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Adaptive leadership in the coronavirus response: bridging science, policy and practice

Briefing/policy papers

Written by Ben Ramalingam, Leni Wild

Hero image description: Dr Tedros Adhanom Ghebreyesus, Director-General, WHO, speaks at a press conference regarding the outbreak of Ebola virus disease in DRC, 2018 Image credit:UN Photo/Elma Ok Image license:CC BY-NC-ND 2.0

The coronavirus pandemic poses unprecedented challenges to science, policy and the interface between the two. How – and how quickly – policy-makers, practitioners and researchers react to this emerging and complex crisis is making a profound difference to people’s lives and livelihoods (WHO, 2020). But how can we ensure effective collective decision-making on the basis of emerging evidence, changing trends and shifting scientific understanding, all in the face of considerable uncertainty? Recent experience highlights the need for adaptive leadership in national and global responses to the outbreak. This briefing paper sets out key principles for what this might look like, and proposes a roadmap for policy-makers, practitioners and researchers to move towards such an approach as they tackle the unfolding crisis.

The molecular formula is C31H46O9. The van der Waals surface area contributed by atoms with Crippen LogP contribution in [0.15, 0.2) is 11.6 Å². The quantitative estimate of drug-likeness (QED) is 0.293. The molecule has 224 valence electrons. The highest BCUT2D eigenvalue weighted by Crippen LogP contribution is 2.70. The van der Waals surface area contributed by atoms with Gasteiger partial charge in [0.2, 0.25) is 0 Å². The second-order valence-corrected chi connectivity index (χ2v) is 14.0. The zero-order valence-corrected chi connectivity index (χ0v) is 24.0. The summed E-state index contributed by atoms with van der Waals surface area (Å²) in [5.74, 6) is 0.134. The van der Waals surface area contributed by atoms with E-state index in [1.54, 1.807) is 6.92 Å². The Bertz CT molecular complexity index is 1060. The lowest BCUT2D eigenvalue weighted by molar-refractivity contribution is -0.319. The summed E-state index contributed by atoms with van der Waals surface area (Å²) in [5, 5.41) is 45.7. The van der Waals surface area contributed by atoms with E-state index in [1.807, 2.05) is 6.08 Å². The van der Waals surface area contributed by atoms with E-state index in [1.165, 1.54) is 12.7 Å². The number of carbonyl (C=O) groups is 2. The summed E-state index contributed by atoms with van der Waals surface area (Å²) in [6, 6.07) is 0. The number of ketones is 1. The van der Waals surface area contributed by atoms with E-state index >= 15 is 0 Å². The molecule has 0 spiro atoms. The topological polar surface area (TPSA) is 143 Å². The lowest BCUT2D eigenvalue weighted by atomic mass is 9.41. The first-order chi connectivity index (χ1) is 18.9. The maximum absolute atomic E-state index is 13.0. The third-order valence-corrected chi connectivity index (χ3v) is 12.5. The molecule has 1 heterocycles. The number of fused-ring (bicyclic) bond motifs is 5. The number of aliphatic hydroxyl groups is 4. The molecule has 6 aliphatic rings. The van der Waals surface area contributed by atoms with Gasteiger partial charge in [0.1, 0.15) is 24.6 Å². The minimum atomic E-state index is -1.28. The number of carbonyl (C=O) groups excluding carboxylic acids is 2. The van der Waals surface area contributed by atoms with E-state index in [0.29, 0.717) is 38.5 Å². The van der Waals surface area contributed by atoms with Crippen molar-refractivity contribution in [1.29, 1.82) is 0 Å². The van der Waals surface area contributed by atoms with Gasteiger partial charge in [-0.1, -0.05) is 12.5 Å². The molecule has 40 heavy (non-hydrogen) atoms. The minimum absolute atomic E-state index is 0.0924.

Key messages

  • Tackling the coronavirus outbreak requires adaptation at operational and leadership levels.
  • Operationally, there is scope to strengthen evidence-based adaptive management practices, to adjust the mix and type of interventions being implemented and learn as we go so as to achieve shared goals. 
  • This requires adaptive leadership capacities, being open and transparent about learning, using collective decision-making processes and building trust with communities and individuals.

This publication is part of ODI’s series on coronavirus. It showcases emerging ideas and rapid initial analysis from ODI experts.

Ben Ramalingam, Leni Wild and Matt Ferrari

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